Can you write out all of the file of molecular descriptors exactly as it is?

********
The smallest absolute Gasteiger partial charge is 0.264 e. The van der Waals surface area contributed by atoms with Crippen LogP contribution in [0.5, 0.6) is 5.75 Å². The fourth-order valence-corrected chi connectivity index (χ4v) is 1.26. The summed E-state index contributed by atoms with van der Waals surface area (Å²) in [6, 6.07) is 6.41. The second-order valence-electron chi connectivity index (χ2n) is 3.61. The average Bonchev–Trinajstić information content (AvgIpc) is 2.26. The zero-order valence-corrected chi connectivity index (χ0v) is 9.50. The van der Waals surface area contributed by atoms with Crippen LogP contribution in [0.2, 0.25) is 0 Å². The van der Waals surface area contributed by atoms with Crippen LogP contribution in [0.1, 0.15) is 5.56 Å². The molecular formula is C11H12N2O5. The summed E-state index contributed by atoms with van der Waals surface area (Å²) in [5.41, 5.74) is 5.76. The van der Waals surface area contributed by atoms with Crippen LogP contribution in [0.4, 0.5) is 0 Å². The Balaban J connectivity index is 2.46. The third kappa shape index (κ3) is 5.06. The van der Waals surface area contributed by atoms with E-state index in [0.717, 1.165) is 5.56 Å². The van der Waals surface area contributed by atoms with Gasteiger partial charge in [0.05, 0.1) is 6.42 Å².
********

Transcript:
The smallest absolute Gasteiger partial charge is 0.264 e. The van der Waals surface area contributed by atoms with Crippen LogP contribution in [0.5, 0.6) is 5.75 Å². The fourth-order valence-corrected chi connectivity index (χ4v) is 1.26. The summed E-state index contributed by atoms with van der Waals surface area (Å²) in [6, 6.07) is 6.41. The second-order valence-electron chi connectivity index (χ2n) is 3.61. The average Bonchev–Trinajstić information content (AvgIpc) is 2.26. The zero-order valence-corrected chi connectivity index (χ0v) is 9.50. The van der Waals surface area contributed by atoms with Crippen LogP contribution in [0.2, 0.25) is 0 Å². The van der Waals surface area contributed by atoms with Crippen LogP contribution in [0.1, 0.15) is 5.56 Å². The molecular formula is C11H12N2O5. The summed E-state index contributed by atoms with van der Waals surface area (Å²) in [5.41, 5.74) is 5.76. The van der Waals surface area contributed by atoms with Crippen LogP contribution in [0.4, 0.5) is 0 Å². The Balaban J connectivity index is 2.46. The third kappa shape index (κ3) is 5.06. The van der Waals surface area contributed by atoms with E-state index in [0.717, 1.165) is 5.56 Å². The van der Waals surface area contributed by atoms with Gasteiger partial charge in [0.05, 0.1) is 6.42 Å².